Into the wild

RISKSA Magazine - - Travel - A

The lodge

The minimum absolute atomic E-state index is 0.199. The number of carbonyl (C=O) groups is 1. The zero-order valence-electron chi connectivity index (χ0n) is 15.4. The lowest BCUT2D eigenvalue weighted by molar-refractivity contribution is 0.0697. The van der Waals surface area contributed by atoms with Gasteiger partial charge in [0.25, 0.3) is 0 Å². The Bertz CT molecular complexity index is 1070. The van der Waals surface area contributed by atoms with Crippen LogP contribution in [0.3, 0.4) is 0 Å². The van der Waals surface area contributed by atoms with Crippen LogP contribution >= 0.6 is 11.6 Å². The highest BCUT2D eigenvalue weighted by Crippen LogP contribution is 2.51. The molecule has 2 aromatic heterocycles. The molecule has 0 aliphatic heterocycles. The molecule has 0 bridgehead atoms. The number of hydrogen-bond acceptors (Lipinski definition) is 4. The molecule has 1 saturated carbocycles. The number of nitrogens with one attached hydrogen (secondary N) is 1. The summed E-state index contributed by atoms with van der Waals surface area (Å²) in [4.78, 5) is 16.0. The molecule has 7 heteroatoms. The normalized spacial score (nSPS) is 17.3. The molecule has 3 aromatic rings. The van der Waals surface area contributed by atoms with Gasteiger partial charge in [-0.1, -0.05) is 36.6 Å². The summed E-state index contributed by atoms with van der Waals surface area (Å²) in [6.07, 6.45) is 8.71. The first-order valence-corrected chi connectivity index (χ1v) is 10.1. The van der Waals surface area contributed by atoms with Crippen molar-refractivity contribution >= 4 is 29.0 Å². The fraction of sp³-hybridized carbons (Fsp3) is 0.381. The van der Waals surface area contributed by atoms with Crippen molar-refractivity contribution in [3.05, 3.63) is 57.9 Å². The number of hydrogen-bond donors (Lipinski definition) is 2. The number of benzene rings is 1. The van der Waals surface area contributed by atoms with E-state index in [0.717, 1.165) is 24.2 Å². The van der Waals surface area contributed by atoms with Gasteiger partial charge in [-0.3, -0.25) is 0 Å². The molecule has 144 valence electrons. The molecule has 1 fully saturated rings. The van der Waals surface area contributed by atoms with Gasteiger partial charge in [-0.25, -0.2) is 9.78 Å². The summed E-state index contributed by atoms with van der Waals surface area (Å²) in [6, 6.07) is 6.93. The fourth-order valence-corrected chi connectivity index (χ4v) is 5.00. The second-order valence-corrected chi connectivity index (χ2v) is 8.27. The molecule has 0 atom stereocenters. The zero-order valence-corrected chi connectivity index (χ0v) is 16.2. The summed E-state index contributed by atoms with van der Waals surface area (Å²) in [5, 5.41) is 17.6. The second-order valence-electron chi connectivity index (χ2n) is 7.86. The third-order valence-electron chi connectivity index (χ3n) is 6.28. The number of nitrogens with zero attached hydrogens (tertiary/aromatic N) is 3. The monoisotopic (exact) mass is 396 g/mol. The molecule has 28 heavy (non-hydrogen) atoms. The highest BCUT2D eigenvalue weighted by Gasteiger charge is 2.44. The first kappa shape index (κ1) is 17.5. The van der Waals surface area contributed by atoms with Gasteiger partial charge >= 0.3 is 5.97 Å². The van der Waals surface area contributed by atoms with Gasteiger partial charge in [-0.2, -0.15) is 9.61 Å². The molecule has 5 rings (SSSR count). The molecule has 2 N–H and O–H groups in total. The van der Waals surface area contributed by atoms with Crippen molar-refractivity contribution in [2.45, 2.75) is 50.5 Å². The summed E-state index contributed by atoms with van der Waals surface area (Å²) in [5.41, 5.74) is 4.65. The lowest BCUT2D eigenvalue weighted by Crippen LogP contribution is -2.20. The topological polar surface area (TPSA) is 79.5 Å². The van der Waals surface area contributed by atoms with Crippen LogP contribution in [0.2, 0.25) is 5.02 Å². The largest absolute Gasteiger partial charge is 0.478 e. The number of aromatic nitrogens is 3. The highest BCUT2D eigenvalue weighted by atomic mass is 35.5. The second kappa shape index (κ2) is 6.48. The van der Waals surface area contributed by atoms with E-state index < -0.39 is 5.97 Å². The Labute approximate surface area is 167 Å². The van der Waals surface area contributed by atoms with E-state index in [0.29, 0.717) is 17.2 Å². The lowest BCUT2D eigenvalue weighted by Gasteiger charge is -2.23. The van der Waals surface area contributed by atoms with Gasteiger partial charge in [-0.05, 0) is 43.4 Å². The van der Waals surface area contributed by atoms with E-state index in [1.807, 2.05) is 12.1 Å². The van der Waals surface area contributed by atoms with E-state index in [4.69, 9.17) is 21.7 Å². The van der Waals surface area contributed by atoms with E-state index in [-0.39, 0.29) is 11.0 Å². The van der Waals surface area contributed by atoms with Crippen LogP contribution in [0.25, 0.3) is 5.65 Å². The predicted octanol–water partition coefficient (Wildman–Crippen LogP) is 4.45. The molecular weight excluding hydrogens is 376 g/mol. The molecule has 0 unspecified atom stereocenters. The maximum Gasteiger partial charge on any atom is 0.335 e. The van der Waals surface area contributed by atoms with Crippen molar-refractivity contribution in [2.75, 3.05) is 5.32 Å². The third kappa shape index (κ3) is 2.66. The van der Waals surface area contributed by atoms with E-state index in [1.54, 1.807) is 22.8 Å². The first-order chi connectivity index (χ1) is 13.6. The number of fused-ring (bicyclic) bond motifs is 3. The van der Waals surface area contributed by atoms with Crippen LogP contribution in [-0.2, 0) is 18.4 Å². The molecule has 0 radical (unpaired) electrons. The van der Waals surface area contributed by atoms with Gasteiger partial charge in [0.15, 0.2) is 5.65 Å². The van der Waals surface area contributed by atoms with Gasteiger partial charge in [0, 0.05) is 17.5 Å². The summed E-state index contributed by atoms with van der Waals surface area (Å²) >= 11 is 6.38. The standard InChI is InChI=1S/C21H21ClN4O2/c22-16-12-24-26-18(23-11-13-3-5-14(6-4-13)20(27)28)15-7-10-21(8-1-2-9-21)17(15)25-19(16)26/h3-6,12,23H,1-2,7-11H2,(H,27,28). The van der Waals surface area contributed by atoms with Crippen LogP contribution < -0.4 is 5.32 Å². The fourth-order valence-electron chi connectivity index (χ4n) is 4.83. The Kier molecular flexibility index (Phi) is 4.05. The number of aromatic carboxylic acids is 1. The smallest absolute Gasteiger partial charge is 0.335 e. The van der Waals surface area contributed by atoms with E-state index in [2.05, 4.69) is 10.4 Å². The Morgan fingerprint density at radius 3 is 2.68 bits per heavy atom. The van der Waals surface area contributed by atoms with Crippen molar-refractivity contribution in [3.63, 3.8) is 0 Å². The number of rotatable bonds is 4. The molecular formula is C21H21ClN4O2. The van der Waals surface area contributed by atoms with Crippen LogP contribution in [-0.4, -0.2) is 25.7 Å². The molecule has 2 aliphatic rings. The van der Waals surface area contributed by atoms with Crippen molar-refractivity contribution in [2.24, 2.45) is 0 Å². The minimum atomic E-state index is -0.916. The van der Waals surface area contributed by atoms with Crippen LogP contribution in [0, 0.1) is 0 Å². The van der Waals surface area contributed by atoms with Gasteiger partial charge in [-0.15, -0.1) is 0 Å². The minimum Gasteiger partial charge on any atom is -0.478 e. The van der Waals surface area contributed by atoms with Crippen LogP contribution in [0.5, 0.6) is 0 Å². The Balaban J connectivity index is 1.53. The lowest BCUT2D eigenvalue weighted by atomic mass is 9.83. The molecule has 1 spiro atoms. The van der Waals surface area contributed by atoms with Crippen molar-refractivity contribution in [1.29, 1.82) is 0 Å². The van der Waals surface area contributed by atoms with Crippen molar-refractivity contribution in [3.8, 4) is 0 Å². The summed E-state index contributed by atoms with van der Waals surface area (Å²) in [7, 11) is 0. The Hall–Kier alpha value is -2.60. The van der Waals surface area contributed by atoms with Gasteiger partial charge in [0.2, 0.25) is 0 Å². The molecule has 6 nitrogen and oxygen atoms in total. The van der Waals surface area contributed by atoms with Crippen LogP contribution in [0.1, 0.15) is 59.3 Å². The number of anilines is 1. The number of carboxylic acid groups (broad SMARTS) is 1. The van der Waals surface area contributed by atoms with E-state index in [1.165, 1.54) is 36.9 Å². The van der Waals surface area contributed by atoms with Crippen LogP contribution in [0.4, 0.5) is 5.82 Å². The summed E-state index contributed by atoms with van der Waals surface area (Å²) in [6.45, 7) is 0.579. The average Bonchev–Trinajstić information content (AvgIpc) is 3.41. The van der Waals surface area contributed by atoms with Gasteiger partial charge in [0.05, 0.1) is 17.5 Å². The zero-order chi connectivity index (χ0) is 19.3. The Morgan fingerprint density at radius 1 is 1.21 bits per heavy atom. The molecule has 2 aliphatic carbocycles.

Camp Jab­u­lani is the per­fect place to steep one’s soul in the warmth and el­e­gance of this amaz­ing African prop­erty. The vil­las seam­lessly blends into the sur­round­ing bush. The main boma com­prises of an open-plan dining room and lounge, which extends onto a wooden deck shaded by enor­mous leaded trees that have been in­te­grated into the con­struc­tion of the lodge. Guests are es­corted (this is, after­all, a big five re­serve) from the living ar­eas to the se­cluded suites via a hang­ing bridge that stretches across the river. The riverbed houses six pri­vate and in­de­pen­dent luxury suites to ac­com­mo­date a to­tal of 12 guests. The rooms are gor­geous, each kit­ted out with a mas­sive canopy bed, a large stone tub and glass out­door shower, a pri­vate lounge area com­plete with fire­place, and a com­pletely pri­vate plunge pool. All the suites have 24-hour tem­per­a­ture con­trol to en­sure the com­plete com­fort of guests. Guests also have ac­cess to the Ther­apy Lapa where they can re­lax and re­ju­ve­nate af­ter a long day in the African bush. We had no idea how long the drive to the re­serve would be and were sur­prised when the su­per-com­fort­able con­verted Landy De­fender turned nei­ther right nor left on ex­it­ing the Hoed­spruit main gate. In­stead, our ranger drove straight across the tar­mac into the en­trance of the main Ka­pama Pri­vate Game Re­serve, in­side which Camp Jab­u­lani is sit­u­ated. I was pretty happy that we didn’t spend much time on that road, and even if we lived in Jo­han­nes­burg I think I would still fly to Hoed­spruit. The stretch of the N1 be­tween Pre­to­ria and Lim­popo, both north- and south­bound are in the top five of the most danger­ous roads in South Africa with 47 and 54 av­er­age an­nual fa­tal­i­ties re­spec­tively. And so it was an ab­so­lute bonus when our air­port trans­fer turned into a fully fledged game drive, full of sight­ings of warthogs, spring­bok and im­pala, just min­utes from the air­port. When we ar­rived at the camp the ele­phants had just fin­ished ca­vort­ing in the large pool close to the boma, and we en­joyed an in­cred­i­ble spread of de­lec­ta­ble Amarula in­spired good­ies for lunch, the first of sev­eral de­li­cious meals that just seemed to get bet­ter and bet­ter as the week­end wore on. It was at this lunch that we were in­tro­duced to Au­drey Delsink, head of the Makalali Re­search Depart­ment. Au­drey – who is able to iden­tify more than 50 in­di­vid­ual ele­phants by their unique ear pat­tern and is about to com­plete her doc­tor­ate – spoke to us about her work at the ele­phant project at Makalali. She also let slip that she suf­fers ter­ri­bly from air­sick­ness and ad­mit­ted to ‘prob­a­bly hav­ing thrown up in ev­ery sin­gle park’s board he­li­copter in ser­vice’. You see, Au­drey’s job is to se­date the ele­phants with a dart gun so that they can have a satel­lite col­lar track­ing sys­tem fit­ted and the he­li­copter flight to find th­ese huge an­i­mals is a nec­es­sary, if un­pleas­ant, part of the job for her.

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